"Penguin Decades" bring you the novels that helped shape modern Britain. When they were published, some were bestsellers, some were considered scandalous, and others were simply misunderstood. All represent their time and helped define their generation, while today each is considered a landmark work of storytelling. William Boyd's "An Ice-Cream War" was published in 1982, an auspicious debut by a young writer who would go on to be recognized as 'the finest storyteller of his generation' (Sebastain Faulks). It follows the fortunes of several wildly different characters - including an expat farmer and a young English aristocrat - as they are swept up in the fighting in German East Africa during the First World War, their lives converging amid battle, betrayal, love, comedy and tragedy.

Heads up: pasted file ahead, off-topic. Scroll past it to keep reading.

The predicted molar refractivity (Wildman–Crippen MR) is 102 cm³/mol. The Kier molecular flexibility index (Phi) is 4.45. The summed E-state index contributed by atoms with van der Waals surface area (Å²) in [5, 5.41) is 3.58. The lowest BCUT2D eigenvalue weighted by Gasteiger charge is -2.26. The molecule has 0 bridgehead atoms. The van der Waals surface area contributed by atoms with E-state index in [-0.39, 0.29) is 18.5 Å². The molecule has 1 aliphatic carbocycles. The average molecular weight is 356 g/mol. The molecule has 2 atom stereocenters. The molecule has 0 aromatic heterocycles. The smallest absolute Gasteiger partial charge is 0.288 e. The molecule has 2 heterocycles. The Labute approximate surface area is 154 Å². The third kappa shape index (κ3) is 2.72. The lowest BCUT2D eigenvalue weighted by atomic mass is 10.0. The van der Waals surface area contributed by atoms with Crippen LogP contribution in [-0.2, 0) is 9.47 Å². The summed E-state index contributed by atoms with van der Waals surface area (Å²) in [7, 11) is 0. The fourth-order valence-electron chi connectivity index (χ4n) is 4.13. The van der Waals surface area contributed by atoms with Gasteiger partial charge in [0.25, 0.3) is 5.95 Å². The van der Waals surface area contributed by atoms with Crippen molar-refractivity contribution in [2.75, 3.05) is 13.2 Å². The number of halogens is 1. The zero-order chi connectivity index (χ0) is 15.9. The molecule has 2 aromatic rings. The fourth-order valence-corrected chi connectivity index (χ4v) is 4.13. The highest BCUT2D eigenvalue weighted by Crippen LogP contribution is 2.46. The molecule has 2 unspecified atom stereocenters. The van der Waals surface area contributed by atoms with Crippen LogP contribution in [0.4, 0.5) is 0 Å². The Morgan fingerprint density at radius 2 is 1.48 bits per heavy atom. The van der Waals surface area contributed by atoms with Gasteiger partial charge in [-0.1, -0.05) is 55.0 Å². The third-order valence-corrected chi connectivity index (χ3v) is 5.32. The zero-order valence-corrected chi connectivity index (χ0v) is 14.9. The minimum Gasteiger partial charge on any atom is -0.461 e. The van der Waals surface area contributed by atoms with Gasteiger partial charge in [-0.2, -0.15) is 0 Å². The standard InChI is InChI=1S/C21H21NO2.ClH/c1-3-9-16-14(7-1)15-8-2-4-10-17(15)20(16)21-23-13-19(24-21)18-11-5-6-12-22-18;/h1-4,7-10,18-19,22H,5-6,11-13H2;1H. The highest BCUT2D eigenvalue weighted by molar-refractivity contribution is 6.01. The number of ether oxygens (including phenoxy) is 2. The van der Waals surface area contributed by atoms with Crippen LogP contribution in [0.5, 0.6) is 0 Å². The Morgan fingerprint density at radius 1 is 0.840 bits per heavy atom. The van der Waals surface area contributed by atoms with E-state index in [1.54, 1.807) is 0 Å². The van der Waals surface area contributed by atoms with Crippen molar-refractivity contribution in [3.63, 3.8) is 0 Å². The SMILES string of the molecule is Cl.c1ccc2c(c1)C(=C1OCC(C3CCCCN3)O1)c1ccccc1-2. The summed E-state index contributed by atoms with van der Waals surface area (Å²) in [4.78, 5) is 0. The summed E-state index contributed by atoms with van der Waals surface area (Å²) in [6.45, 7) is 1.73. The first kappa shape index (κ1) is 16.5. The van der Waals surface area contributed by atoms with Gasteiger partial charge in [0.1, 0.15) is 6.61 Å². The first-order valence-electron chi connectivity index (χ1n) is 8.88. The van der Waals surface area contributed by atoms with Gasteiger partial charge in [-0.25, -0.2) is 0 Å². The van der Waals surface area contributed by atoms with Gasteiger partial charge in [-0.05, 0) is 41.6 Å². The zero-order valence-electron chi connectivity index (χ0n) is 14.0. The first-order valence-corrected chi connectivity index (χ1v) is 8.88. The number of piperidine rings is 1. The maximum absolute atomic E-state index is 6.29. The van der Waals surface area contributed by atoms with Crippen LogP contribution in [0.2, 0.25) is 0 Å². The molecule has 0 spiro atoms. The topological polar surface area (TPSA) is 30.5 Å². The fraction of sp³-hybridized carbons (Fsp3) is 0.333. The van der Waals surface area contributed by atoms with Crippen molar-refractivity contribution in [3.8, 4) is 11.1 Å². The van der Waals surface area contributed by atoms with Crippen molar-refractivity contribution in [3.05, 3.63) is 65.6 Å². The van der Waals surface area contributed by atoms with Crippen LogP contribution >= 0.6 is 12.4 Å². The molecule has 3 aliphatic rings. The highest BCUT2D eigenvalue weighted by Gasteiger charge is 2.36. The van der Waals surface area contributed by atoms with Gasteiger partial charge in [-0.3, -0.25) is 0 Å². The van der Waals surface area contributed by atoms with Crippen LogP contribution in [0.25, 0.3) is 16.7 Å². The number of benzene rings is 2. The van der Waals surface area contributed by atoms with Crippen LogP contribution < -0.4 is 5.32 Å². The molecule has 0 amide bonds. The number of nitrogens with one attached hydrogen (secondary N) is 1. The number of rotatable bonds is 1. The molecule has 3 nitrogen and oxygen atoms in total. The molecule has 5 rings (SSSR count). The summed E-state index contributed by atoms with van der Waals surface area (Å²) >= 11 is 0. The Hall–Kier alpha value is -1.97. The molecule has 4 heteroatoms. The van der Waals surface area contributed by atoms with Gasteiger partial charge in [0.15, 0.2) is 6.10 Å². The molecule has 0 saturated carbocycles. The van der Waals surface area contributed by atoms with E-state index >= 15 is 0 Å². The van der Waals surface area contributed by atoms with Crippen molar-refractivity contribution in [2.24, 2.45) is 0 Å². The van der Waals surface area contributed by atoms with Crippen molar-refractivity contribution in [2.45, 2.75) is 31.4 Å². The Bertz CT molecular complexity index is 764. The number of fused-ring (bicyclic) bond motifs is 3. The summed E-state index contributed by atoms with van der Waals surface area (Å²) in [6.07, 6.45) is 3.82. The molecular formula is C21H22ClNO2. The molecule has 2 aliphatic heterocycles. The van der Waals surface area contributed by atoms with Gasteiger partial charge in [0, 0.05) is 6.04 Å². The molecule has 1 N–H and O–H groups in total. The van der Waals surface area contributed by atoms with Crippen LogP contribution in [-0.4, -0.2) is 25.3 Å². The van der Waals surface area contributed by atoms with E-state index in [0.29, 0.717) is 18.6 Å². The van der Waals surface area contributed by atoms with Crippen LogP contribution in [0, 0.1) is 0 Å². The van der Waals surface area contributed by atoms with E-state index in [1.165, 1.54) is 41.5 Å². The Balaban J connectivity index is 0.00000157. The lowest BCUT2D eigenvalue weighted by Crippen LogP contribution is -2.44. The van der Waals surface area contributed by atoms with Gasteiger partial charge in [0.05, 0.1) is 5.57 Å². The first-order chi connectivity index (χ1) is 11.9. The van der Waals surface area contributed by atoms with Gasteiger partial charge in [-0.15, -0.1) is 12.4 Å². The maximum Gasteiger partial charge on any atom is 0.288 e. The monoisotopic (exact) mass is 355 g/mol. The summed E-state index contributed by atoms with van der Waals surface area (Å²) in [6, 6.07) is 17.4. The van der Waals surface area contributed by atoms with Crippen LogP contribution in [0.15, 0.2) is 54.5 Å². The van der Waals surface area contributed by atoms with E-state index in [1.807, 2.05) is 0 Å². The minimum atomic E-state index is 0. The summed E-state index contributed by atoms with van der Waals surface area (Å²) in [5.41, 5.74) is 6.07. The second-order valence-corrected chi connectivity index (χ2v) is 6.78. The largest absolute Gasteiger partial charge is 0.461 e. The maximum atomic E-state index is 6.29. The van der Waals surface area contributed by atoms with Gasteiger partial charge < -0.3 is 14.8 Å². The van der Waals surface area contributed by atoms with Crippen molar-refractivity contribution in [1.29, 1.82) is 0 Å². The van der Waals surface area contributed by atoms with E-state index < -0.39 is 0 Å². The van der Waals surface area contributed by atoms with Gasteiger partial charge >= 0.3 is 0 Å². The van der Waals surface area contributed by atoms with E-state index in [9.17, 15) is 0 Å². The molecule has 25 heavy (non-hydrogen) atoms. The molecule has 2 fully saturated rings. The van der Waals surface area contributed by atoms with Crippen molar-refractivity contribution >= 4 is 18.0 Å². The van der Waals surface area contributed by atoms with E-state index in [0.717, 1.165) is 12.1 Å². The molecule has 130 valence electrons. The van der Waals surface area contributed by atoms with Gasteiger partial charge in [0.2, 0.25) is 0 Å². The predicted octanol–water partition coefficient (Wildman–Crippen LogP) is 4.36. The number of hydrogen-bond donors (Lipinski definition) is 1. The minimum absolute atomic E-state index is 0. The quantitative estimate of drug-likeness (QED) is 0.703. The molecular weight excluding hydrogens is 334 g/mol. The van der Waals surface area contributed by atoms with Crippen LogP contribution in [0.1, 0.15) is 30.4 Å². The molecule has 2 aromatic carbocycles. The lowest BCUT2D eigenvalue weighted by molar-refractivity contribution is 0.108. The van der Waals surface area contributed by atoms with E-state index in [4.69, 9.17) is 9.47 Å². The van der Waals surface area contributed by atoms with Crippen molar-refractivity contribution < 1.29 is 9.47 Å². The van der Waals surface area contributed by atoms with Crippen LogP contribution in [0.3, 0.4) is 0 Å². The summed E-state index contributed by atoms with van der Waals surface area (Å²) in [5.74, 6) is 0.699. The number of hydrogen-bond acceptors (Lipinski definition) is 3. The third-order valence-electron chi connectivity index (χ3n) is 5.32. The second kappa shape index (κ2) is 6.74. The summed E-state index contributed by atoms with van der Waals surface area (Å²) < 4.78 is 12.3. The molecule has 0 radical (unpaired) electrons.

William Boyd was born in Ghana in 1952, and brought up there and in Nigeria. He was educated at the universities of Nice, Glasgow and Oxford. He is the author of a number of acclaimed and hugely popular novels and three volumes of short stories, and the recipient of many prizes, including the Whitbread First Novel Award, the John Llewellyn Rhys Memorial Prize, the James Tait Black Memorial Prize and the Sunday Express Book of the Year Award. He has also scripted a number of films and tv series including Evelyn Waugh's Sword of Honour trilogy. He lives in Chelsea, London and in France.